Pakistan, meanwhile, seem just as certain to ring the changes for the second game in a row.
They will go into the game starting tomorrow with their fourth opening batting combination of the series, after Salman Butt (series average 11.5) and Taufeeq Umar (series average nine), who opened in the third Test, were flown home.
They may well also opt to remodel their bowling attack as well, with quicks Rana Naved-ul-Hasan and Mohammad Asif back in contention after missing the first three games with injury.
Bob Woolmer oversaw three changes for the third Test and may go as far as advocating four for the face-saving finale.
Both Rana and Asif, he said, both looked sharp in the nets.
He denied his team, however, were in chaos, preferring to refer to it as ''controlled chaos if anything''.
Pakistan's supporters may not be the only ones in hoping for wholesale changes to their ranks after the home side's dominance at Old Trafford, won by an innings and 120 runs, and Headingley, won by 167 runs.
England fans might just agree with them.
The series has lacked drama to date because of Pakistan's off-colour bowling and Rana and Asif, despite their ring-rustiness, could add just that.
HUGE EXCITEMENT Strike bowler Shoaib Akhtar would have generated huge excitement at The Oval but Pakistan's selectors have opted to hold him back for the One-day series after his return from an ankle stress fracture.
England, with an unassailable 2-0 lead in the series, have certainly outplayed their visitors, but they have also had most of the luck on offer.
They got the better of the umpires' decisions at Headingley, while Pakistan's close catchers continued to gift them life after life, just as they had done in the earlier games.
The home team, however, on the brink of their first series win since the 2005 Ashes, have been much more successful than their opponents in one key area -- getting the best out of their younger, less experienced players.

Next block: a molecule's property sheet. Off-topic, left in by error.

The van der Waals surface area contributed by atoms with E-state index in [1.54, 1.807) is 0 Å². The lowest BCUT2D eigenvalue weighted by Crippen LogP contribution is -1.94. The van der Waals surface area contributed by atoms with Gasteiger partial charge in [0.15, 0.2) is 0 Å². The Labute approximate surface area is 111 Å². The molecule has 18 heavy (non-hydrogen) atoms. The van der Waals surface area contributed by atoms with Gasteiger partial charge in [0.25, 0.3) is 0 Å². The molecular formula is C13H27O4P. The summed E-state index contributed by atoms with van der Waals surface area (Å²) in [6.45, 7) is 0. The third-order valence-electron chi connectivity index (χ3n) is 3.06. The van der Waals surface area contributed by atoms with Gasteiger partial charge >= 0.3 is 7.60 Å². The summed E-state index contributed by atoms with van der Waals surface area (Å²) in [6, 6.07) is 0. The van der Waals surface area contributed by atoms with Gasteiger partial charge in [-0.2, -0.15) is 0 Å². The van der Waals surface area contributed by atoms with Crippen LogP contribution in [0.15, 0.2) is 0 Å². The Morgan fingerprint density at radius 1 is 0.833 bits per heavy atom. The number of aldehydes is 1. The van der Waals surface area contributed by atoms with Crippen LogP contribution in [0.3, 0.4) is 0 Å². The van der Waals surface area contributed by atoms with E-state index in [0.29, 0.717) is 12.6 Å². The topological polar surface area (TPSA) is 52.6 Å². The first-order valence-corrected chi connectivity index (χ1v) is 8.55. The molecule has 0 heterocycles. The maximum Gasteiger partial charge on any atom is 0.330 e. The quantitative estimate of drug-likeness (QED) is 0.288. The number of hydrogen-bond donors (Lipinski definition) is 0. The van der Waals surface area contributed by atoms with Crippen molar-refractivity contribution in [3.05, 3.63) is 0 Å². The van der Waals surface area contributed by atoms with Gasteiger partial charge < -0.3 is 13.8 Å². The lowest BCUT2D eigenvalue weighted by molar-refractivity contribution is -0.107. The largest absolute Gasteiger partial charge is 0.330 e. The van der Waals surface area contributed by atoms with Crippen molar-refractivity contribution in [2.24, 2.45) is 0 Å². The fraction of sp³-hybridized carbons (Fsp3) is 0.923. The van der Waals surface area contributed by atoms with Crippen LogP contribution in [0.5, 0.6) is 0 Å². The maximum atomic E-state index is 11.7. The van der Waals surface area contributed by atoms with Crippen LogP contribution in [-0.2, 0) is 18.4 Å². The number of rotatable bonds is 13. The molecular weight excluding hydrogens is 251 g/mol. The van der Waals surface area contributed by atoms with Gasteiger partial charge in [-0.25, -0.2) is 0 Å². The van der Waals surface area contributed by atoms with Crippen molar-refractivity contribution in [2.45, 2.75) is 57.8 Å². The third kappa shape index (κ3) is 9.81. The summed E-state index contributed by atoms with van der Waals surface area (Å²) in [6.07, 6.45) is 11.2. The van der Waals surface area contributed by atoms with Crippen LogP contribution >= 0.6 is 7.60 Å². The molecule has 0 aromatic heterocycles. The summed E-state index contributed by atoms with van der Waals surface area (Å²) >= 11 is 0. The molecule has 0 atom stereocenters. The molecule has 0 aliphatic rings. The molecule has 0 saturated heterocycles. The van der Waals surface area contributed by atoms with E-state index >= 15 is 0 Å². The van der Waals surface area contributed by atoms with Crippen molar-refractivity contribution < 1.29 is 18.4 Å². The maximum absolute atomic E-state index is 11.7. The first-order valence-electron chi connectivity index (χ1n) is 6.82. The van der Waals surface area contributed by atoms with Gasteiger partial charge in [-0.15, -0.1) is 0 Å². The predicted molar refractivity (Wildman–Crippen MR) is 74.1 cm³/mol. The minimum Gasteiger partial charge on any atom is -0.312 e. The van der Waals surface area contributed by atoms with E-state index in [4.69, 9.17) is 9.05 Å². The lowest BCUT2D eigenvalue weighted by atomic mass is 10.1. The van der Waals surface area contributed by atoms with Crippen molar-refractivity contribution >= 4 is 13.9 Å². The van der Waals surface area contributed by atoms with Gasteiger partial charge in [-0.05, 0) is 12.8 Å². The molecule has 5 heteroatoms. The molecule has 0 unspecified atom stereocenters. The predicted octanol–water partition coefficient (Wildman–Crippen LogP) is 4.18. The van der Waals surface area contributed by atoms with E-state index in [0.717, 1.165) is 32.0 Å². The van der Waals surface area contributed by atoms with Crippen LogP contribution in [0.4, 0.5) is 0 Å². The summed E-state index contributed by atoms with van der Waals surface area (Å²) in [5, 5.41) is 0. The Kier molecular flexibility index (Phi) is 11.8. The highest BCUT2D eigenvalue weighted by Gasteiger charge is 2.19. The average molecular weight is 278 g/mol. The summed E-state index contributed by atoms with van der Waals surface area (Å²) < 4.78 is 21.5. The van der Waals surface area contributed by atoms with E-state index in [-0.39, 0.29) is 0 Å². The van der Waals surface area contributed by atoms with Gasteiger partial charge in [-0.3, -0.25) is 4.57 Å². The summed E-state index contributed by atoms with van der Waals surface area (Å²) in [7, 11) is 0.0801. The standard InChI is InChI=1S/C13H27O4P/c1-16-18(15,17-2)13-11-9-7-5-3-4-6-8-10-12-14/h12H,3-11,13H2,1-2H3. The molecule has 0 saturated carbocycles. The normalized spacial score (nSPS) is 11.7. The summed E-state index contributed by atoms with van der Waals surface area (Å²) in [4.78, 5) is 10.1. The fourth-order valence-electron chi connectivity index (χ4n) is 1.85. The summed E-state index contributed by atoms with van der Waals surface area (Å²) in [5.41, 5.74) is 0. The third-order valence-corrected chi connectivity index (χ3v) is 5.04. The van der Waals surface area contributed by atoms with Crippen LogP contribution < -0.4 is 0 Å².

INSTANT SUCCESS Like Pakistan, England have had a bad run of injuries but their stand-ins have been instantly successful.
Ian Bell, battling to establish himself in the side and shunted down to six in the order, has scored three centuries in successive Tests and averages 119 for the series.
Left-arm spinner Monty Panesar, meanwhile, another man who began the summer as a fringe player, has taken 16 wickets at 25.75 runs apiece.
That compares with Pakistan leg spinner Danish Kaneria's 11 victims at 49 apiece. It is a long time since an England spinner has so comprehensively out-performed a rival from the sub-continent.
Even England coach Duncan Fletcher is now conceding how well Panesar has bowled. He has added hugely to England's versatility which will only be re-doubled with all-rounder Andrew Flintoff's long-awaited return.
Pakistan, however, may yet spring a final surprise at The Oval, especially if they opt to gamble on Rana and Asif. And so what if it backfires? The series has already been lost. And it should at least be intriguing to watch.
Teams: England (probable) - Andrew Strauss (captain), Marcus Trescothick, Alastair Cook, Kevin Pietersen, Paul Collingwood, Ian Bell, Chris Read, Matthew Hoggard, Steve Harmison, Monty Panesar, Sajid Mahmood.
Pakistan (possible) Mohammad Hafeez, Imran Farhat, Younis Khan, Mohammad Yousuf, Inzamam-ul-Haq (captain), Faisal Iqbal, Kamran Akmal, Danish Kaneria, Rana Naved-ul-Hasan, Umar Gul, Mohammad Asif.